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When It Rains . . .

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The Phillies have not escaped the torrential rain of the past few days here on the East Coast. Literally, over the past three days, they've had two rain outs.

Figuratively, though, it's a much worse story for the Phils. When it rains in Phillie-land, it really pours.

Since June 11, the Phillies are 3-13. They have dropped 5 straight, including two crushing extra inning losses against the Red Sox. They have gone from 5 games over .500 to 5 games under .500. They are now 11.5 games behind the Mets and only 3.5 games ahead of the last place Nationals and Braves.

But that's almost inconsequential given the off-field news this week. Leading the way, of course, is Brett Myers' assault charge against his wife. Not only are Myers' actions a huge black mark against the team, but the team's stunningly slow response to the situation made it even worse. Only after intense media criticism, including at least two excellent columns from Jim Salisbury in the Inquirer over the weekend, did the Phillies release an official statement yesterday condemning domestic violence. Myers is now taking a leave of absence until at least after the All-Star break. I'm fully behind this move, although the team's on-field product will suffer, as Myers has been the Phils' best starting pitcher so far this year.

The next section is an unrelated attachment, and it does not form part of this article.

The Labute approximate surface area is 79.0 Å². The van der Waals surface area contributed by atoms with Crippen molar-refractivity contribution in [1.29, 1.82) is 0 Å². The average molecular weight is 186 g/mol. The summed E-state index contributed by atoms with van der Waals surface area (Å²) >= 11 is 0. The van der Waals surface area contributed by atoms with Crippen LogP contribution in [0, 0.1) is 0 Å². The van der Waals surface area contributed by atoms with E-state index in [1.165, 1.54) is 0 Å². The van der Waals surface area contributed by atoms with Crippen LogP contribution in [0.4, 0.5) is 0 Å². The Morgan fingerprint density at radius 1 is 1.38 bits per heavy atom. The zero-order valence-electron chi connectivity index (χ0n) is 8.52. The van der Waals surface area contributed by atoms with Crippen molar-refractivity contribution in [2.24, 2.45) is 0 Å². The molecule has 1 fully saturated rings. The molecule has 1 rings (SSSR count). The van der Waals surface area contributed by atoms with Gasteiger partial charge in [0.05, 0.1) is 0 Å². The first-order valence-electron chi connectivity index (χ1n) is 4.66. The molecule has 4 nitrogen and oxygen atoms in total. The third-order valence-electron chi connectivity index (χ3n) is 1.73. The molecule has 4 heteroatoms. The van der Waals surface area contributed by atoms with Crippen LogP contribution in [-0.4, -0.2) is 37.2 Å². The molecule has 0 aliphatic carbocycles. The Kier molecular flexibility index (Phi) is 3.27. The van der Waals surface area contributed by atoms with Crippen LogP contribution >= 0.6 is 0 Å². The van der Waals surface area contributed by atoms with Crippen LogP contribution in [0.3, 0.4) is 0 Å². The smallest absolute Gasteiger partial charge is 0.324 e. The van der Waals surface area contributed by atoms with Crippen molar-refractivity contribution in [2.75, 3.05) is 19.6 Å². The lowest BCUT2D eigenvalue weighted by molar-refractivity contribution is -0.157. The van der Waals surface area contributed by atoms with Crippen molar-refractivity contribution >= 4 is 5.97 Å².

There's more bad news in the starting rotation situation. Jon Lieber is on a rehab assignment in the minor leagues and is pitching quite poorly. Against single-A competition, Lieber gave up 4 runs in 5 innings yesterday, allowing 7 hits. In his first rehab start, he only gave up 1 run in 3 innings, but he allowed 4 hits and hit a batter. That's not the kind of pitching one would expect from a major leaguer against single-A competition.

The team got even worse news on the rehab front yesterday. Randy Wolf, rehabbing from Tommy John surgery, now has a hairline fracture in his pitching hand, suffered on a comeback liner in one of his rehab starts earlier this month. The official word is that this may only delay his comeback by a week or so, but I find it hard to believe that a broken bone in his pitching hand will be so inconsequential. Even worse, I am scared he rushes back and further hurts himself or the team in the process. It's not like the Phillies are the most patient or open team with injuries.

What was looking like a possible post-All-Star break infusion of three front-line starting pitchers is now seriuosly in doubt.

This is not a good time to be a Phillies fan. There were high expectations this year, particularly given the anticipation that the Braves would finally cough up their hold on the division. The Braves have done their part, but the Phillies have flopped so far as well. It shouldn't be long before the team sells off its pieces before the trading deadline, but I have a sneaking suspicion that Gillick will refrain, saying the team is still competitive and in the process miss an opportunity to improve for next year. He didn't earn his name "Stand Pat" for nothing.